But the color wheel should only be a starting point; it’s hardly a rule. Indeed, if your site is green, you may not want a red CTA as the color wheel suggests, lest your site look perpetually Christmas-themed. And given the prevalence of red-green color blindness, this particular set of complimentary colors may not be your best bet.

So play with it. The goal is to have your CTA jump out at your visitors without clashing with your site’s overall design. Take a look at Smartsheet’s homepage:

The bright green on dark blue (and alongside the blue of Smartsheet’s secondary CTA) makes their primary CTA virtually impossible to miss… but it’s also not gaudy or over-the-top. On the other hand, here’s a demo sign-up from Salesforce:

There’s not much contrast here between the form itself and the CTA button at the bottom. And if nothing on the page pops for us, it probably doesn’t pop for Salesforce’s prospects, either.

Try that super-innovative process called the “squint test”: Step back a few feet from your computer screen, squint your eyes, and see if your CTA still stands out from that distance and with diminished vision. Sites like buttonoptimizer.com and Da Button Factory allow you to create as many buttons as you want, so you can see what best grabs your attention from afar.

But while both the color wheel and the squint test are useful, A/B testing will always be the final word on color. (Indeed, A/B testing will be the final word on every feature of your CTA, including size, copy, and placement.)

Be consistent

Once you’ve chosen your CTA color, be consistent with it across your site. A visitor only needs to see your CTA button once, and they’ll associate that color with that action from then on. If your “Add to Cart” button is red, don’t confuse your visitors by using red for non-action items or other text that isn’t clickable.

Don’t use it for different calls-to-action, either. If your prospect can take more than one action on a page, attribute a different color to each action. This will keep your visitors from accidentally taking an action they didn’t intend to take. Not to mention that consistency creates a good user experience—another plus for your conversion rates.

Use icons (but keep it simple)

We pretty much know at this point that an arrow pointing downward is a visual cue for “Download,” just as we know that the icon of a shopping cart means “Add to Cart.” Here’s Amazon’s unmistakable “Add to Cart” CTA:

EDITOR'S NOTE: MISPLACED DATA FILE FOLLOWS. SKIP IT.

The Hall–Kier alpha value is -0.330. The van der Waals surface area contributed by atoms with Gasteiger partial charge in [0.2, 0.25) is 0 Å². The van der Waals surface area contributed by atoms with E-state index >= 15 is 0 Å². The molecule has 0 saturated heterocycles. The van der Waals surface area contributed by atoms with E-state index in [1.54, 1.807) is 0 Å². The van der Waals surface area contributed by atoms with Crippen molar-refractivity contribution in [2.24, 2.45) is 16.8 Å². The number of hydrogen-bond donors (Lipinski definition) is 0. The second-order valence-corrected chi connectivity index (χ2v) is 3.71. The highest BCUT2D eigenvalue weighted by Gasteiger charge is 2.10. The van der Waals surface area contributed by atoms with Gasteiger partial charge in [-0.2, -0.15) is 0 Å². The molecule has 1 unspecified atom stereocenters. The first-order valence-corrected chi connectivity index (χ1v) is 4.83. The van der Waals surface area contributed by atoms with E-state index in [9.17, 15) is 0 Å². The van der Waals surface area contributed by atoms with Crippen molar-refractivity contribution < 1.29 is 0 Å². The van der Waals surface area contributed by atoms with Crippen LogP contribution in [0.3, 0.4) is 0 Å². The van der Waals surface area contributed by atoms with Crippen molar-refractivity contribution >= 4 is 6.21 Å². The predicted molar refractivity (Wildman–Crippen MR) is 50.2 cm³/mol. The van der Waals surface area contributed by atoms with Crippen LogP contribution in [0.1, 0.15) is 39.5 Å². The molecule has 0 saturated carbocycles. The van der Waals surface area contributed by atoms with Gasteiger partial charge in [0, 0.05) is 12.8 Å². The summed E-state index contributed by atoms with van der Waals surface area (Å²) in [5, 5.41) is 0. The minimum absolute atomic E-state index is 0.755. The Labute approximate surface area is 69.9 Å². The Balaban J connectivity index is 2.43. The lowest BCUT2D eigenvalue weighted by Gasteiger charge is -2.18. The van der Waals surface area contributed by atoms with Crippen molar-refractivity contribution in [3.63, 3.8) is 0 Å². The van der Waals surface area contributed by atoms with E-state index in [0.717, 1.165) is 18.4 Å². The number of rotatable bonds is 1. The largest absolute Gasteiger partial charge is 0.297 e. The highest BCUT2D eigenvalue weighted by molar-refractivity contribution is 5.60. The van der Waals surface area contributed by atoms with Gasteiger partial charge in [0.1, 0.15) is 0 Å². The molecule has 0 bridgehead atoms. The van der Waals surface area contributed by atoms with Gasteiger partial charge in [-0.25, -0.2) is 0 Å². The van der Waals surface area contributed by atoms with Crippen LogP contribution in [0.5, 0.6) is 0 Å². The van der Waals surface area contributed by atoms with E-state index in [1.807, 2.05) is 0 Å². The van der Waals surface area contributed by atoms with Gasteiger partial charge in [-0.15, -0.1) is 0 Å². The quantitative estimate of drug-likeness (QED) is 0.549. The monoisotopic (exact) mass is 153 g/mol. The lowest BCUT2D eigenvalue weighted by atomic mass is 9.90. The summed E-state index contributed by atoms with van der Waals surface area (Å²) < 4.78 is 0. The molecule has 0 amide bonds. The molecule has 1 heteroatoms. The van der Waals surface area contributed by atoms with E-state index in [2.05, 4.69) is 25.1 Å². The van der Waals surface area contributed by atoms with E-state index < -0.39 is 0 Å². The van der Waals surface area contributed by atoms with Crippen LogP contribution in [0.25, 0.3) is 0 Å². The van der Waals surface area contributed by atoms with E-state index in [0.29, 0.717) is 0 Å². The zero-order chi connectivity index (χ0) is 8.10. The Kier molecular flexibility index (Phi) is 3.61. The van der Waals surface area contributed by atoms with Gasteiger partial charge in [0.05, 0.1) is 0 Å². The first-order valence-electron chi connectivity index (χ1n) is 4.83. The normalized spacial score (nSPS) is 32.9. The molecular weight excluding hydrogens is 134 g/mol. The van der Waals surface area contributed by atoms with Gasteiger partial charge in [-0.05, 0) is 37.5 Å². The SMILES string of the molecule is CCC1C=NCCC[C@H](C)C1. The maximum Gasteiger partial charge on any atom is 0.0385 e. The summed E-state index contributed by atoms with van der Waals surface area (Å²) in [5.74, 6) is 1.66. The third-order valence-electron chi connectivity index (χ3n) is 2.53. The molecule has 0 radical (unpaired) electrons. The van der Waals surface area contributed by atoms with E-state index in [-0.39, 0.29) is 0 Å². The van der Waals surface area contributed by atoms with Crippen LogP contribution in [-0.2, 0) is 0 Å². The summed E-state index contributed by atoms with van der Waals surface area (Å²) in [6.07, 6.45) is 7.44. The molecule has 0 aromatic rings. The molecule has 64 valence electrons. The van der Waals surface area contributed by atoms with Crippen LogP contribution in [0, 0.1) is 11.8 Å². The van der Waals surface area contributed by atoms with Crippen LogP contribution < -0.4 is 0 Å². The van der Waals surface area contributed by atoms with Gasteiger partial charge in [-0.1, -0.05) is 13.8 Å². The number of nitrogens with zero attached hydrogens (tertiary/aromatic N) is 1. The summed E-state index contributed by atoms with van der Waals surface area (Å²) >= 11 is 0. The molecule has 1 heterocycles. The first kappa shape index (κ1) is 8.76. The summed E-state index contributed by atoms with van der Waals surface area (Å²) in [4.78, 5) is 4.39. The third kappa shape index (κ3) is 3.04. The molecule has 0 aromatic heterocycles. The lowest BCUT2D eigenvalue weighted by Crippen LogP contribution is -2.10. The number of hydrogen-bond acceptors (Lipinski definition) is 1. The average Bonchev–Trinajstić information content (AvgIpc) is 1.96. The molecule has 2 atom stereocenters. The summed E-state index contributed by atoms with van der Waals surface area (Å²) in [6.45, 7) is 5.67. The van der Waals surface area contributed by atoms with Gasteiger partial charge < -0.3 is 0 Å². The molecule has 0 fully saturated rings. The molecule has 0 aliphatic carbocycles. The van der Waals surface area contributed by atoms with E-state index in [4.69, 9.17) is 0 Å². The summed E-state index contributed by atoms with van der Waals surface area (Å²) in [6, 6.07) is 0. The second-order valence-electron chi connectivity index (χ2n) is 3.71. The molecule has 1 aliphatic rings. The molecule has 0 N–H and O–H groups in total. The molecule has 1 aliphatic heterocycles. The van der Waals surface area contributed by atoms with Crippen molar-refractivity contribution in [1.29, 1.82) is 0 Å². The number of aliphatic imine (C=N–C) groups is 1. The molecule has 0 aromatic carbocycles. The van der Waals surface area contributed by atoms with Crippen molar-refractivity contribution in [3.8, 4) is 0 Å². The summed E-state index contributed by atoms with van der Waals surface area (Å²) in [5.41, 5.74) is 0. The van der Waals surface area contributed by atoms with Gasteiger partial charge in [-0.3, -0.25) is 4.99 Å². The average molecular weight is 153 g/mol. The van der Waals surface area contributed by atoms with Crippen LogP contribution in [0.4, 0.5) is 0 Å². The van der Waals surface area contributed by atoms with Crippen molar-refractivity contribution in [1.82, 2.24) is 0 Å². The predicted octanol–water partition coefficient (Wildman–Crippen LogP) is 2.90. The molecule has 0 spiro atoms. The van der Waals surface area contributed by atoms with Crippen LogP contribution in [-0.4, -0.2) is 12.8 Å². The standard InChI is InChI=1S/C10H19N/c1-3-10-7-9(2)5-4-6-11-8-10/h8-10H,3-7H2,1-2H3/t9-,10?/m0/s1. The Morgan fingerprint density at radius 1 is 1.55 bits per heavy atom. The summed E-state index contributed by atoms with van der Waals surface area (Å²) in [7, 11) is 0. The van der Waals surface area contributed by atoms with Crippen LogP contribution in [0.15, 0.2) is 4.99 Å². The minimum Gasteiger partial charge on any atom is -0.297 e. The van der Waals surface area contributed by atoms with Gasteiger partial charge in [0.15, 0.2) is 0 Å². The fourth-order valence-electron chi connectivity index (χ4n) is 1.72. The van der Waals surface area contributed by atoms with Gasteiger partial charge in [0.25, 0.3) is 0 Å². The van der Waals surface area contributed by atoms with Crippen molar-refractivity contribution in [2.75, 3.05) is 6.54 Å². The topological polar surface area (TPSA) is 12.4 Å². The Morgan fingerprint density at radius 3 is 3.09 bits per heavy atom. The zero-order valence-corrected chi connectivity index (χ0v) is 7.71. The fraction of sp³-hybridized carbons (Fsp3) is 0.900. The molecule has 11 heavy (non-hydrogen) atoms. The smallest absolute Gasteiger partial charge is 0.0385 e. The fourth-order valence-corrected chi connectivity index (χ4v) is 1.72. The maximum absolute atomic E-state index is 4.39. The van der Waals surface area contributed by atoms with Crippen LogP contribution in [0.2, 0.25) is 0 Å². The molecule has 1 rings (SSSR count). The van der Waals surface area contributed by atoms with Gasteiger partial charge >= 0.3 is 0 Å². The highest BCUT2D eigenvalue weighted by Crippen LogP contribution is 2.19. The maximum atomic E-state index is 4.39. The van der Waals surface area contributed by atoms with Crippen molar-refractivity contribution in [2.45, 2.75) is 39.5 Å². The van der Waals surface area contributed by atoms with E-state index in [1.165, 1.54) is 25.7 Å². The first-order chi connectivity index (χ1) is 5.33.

Despite the fact that the cart icon is by now universally recognized, Amazon still includes the word “Cart” in their CTA copy. While it may seem superfluous, do as Amazon does. Remember, you want your users to have to do as little work as possible. Unmistakable icon + clear copy = virtually no mental labor for your prospect. These kinds of largely-intuitive icons can help increase your conversion rates:

That said, too many (or overly-complex) CTA icons are overkill. Your icon isn’t there for ornamental purposes. It’s there to indicate with absolute clarity what will happen when your visitor clicks on your CTA. So stay basic… otherwise you risk confusing your prospect, rather than clarifying what’s on the other side of the button.

Size it sensibly

The “squint test” works as well for size as it does for color: If you step back a few feet from your screen and can no longer see your CTA, it’s a good indicator that your button needs to be bigger. Your CTA button should be impossible to miss.

However, “bigger is better” is only almost the rule. You don’t want your CTA to overwhelm the design, or look obnoxious or threatening on the page, or cause your prospects to completely ignore the page copy you’ve labored over. Your prospects shouldn’t feel pressured to carry out an action that the button is inviting them to take. Nor do you want them to miss the very text that may draw them from prospect into customer.

So let go of your desire to slap a grotesque neon-orange beast of a button on your page. Go for unmissable, yes; but also make your button welcoming.

“Statistically significant improvements”

Studies have shown that approximately 30% of SMBs that do A/B testing focus on CTA buttons in their tests. CTA buttons are, in fact, the most tested webpage elements. (Headlines come in second at 20%, and layout third at 10%.) While only 1 in 7 of these test campaigns produces a statistically significant improvement in CTA buttons, the ones that do improve significantly see a 49% increase in conversion rate.

This mass experimenting—and that scale of improvement—should indicate to you the importance of the CTA. So take a hint from these numbers, and get started on that testing!

 

In the next section, we look at best practices for button copy. Learn to choose the words that go on (and beside) your CTA button wisely—to make “the click” utterly irresistible to your prospects.